The rectovaginal and vesicovaginal spaces were developed. Strategically mobilization was started from caudal to cranial and the uterine vein was first coagulated and transected. Splanchnic nerves were mobilized followed by dissection of the ureter along the tunnel and the uterine artery was preserved as long as the dissection allows. The uterosacral ligaments were transected. The ureter was mobilized first anterolaterally and then anteromedially in the tunnel. Branches of nerves running towards the bladder were identified and protected. Nerve branches running towards the cervix were transected. The bladder pillars were identified. The round ligament was transected. Deep and superficial pillars were transected lateral to the ureter. On the lateral side of the tunnel and bladder pillars, a meticulous dissection of veins running towards the bladder in the paracervical tissue was performed. The endopelvic tissues lateral to the ureter and bladder were all mobilized. Resection of the specimen was tailored under visualization of the pelvic nerves, the vessels, the ureter and the other tissues. The vaginal cuff was laparoscopically sutured in two patients and vaginally sutured in one patient.
Persistent/recurrent cervical carcinoma after chemo-radiation can be safely treated by laparoscopic nerve-sparing radical hysterectomy in experienced centers and the technique is feasible without a uterine manipulator. The good magnified visualization and meticulous dissection provided for during laparoscopic surgery make the approach advantageous for the protection of nerves. In addition to the general benefits of laparoscopy, this approach in previously irradiated patients may prevent the worsening quality of life.
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2. Gallotta V, Ferrandina G, Chiantera V, Fagotti A, Fanfani F, Ercoli A, Legge F, Costantini B, Gueli Alletti S, Bottoni C, Anchora LP, Nero C, Scambia G. Laparoscopic Radical Hysterectomy After Concomitant Chemoradiation in Locally Advanced Cervical Cancer: A Prospective Phase II Study. J Minim Invasive Gynecol. 2015 Jul-Aug;22(5):877-83. doi: 10.1016/j.jmig.2015.04.014. Epub 2015 Apr 28. PMID: 25929741.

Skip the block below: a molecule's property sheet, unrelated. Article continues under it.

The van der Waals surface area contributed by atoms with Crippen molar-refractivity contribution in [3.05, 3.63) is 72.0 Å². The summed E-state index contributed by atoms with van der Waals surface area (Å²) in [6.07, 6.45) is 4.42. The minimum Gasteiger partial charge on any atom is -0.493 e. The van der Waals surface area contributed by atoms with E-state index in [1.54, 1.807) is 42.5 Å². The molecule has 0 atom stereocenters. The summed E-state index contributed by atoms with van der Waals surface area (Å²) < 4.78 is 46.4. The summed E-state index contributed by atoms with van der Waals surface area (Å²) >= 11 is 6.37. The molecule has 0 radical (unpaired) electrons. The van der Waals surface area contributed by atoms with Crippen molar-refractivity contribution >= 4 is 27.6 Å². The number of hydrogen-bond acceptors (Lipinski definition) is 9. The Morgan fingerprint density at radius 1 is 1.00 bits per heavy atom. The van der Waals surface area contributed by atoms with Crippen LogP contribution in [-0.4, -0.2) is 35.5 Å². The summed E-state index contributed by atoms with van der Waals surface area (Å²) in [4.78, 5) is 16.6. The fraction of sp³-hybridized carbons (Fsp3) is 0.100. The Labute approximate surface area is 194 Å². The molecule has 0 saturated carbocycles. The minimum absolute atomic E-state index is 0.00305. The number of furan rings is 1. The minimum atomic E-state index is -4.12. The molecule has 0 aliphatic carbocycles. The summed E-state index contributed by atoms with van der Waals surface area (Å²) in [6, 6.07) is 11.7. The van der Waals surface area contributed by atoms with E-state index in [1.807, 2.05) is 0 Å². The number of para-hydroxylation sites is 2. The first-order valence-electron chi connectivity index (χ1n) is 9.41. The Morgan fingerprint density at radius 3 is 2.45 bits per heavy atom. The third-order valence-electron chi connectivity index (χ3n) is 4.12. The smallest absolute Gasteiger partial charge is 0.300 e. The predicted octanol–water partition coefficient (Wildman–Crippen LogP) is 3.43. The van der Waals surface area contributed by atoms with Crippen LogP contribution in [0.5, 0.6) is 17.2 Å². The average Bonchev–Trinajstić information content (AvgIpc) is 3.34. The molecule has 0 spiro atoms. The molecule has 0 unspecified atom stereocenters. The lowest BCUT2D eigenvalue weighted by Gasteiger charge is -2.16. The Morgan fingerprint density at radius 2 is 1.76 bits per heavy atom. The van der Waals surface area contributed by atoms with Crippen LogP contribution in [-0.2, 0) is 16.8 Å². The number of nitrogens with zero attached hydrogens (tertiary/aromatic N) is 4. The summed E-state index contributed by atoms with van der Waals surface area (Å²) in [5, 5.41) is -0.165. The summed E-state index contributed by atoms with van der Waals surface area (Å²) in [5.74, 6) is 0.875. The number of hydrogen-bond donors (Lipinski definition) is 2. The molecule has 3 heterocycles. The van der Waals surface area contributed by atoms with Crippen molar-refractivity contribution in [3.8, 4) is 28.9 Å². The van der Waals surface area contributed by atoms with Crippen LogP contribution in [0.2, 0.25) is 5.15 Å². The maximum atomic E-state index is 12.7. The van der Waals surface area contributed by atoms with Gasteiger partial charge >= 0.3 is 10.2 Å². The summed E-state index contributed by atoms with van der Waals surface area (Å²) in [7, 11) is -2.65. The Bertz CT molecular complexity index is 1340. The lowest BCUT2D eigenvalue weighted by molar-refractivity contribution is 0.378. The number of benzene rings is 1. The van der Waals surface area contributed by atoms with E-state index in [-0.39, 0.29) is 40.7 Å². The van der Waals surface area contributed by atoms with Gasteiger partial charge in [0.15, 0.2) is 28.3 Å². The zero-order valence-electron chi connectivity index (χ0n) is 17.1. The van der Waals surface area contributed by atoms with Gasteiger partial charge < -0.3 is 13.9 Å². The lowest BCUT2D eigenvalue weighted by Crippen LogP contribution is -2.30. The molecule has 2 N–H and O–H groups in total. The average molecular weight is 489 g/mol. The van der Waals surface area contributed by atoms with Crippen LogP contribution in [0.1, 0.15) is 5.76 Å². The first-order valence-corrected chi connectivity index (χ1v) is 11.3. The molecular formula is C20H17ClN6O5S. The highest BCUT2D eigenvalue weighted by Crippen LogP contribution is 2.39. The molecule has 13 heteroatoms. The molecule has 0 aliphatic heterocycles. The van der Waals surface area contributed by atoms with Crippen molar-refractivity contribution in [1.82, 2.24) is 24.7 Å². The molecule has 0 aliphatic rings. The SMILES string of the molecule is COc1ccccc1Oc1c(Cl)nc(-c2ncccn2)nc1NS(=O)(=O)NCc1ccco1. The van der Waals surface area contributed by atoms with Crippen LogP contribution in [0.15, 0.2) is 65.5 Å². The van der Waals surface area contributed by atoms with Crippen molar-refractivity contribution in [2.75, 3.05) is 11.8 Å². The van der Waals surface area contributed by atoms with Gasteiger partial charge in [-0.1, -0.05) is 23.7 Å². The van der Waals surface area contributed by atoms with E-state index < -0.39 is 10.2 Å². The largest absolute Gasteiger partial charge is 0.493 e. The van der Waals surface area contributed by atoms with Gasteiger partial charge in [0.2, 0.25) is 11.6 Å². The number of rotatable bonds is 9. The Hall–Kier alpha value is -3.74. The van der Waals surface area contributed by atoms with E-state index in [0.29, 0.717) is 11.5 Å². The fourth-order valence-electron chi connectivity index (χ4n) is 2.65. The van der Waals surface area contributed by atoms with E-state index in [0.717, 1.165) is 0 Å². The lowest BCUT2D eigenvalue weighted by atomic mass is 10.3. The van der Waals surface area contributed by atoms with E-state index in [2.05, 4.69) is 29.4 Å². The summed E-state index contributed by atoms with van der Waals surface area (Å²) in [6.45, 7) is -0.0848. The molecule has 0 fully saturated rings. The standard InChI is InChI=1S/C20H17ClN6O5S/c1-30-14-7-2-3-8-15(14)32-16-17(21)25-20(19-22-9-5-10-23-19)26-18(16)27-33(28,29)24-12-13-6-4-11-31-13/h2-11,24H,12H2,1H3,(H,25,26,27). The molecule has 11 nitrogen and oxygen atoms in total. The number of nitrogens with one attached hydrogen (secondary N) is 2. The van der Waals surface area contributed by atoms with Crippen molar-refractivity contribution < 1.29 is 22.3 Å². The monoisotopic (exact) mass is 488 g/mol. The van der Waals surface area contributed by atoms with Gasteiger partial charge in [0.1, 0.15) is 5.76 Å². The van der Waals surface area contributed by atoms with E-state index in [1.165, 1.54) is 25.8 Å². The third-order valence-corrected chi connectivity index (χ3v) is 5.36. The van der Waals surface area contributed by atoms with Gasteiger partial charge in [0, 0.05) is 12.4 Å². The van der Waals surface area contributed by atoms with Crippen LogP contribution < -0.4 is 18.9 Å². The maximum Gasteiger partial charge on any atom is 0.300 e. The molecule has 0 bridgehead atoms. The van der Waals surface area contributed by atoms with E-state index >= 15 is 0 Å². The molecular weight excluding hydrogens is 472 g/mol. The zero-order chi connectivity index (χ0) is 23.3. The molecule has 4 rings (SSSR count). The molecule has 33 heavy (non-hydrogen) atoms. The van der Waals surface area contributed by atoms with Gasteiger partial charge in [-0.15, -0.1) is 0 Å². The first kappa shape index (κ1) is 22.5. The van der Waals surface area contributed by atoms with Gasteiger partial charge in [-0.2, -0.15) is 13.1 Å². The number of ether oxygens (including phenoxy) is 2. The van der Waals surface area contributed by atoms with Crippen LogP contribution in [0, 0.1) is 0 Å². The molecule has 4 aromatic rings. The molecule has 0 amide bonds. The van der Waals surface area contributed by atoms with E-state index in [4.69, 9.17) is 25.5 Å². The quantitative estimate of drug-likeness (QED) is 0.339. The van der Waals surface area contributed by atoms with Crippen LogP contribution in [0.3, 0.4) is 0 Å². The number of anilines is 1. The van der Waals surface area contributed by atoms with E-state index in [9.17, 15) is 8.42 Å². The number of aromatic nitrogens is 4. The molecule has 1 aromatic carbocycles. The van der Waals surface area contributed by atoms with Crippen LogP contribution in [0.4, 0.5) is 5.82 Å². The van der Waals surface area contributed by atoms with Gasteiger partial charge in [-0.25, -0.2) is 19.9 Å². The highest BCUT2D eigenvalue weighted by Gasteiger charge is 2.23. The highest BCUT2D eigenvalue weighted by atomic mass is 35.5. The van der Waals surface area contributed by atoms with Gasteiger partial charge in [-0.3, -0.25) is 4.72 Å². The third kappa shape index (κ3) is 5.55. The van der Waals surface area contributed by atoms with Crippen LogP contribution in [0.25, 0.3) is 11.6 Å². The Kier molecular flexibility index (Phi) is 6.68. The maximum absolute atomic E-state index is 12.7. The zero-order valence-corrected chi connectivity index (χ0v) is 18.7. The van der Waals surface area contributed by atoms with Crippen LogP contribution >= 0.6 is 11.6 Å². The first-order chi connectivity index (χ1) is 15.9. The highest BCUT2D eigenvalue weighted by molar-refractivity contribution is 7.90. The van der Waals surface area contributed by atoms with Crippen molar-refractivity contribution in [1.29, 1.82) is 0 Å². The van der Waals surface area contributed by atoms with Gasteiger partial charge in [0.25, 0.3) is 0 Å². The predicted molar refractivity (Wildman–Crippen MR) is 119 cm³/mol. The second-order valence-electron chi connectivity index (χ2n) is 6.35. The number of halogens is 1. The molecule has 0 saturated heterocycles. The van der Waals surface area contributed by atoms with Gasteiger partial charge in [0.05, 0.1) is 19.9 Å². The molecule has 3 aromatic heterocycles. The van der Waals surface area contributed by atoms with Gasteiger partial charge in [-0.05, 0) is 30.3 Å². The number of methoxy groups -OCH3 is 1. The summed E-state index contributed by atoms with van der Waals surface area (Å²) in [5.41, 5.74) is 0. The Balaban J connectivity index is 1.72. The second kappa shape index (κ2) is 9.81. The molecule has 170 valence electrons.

3. Colombo PE, Bertrand MM, Gutowski M, Mourregot A, Fabbro M, Saint-Aubert B, Quenet F, Gourgou S, Kerr C, Rouanet P. Total laparoscopic radical hysterectomy for locally advanced cervical carcinoma (stages IIB, IIA and bulky stages IB) after concurrent chemoradiation therapy: surgical morbidity and oncological results. Gynecol Oncol. 2009 Sep;114(3):404-9. doi: 10.1016/j.ygyno.2009.05.043. Epub 2009 Jun 24. PMID: 19555996.
4. Moawad GN, Wu C, Klebanoff JS, Urbina P, Alkatout I. Pelvic Neuroanatomy: An Overview of Commonly Encountered Pelvic Nerves in Gynecologic Surgery. J Minim Invasive Gynecol. 2021 Feb;28(2):178. doi: 10.1016/j.jmig.2020.06.005. Epub 2020 Jun 12. PMID: 32540500.
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Figure 1. Pelvic splanchnic nerves. 01 Input: to pelvic visceral nerves originates mainly from parasympathetic S2-S4 nerves and sympathetic nerves from S1 and hypogastric nerve originating from superior hypogastric plexus at the L5 level. 02 Output: The input nerves create inferior hypogastric plexus which is a composite of parasympathetic and sympathetic nerves and sensory nerves. The output to visceral organs originates from the rectal, uterovaginal and vesical plexus. 03 Relation: of the pelvic nerves to branches of the internal iliac vein (4, 5).
Figure 2: Laparoscopy enables magnification, optimizes dissection and tailoring of surgery as well as preservation of pelvic nerves in previously irradiated patients. Splanchnic nerves and branches emerging from the S2-S4 root are shown on the left parametrium.
The International Society for Gynecologic Endoscopy was formed in 1988. We fulfill the need for a scientific group who meets at regular intervals to share their knowledge and expertise in gynecologic endoscopy. The ISGE-website was formed by Tamer Seckin, MD in 2004.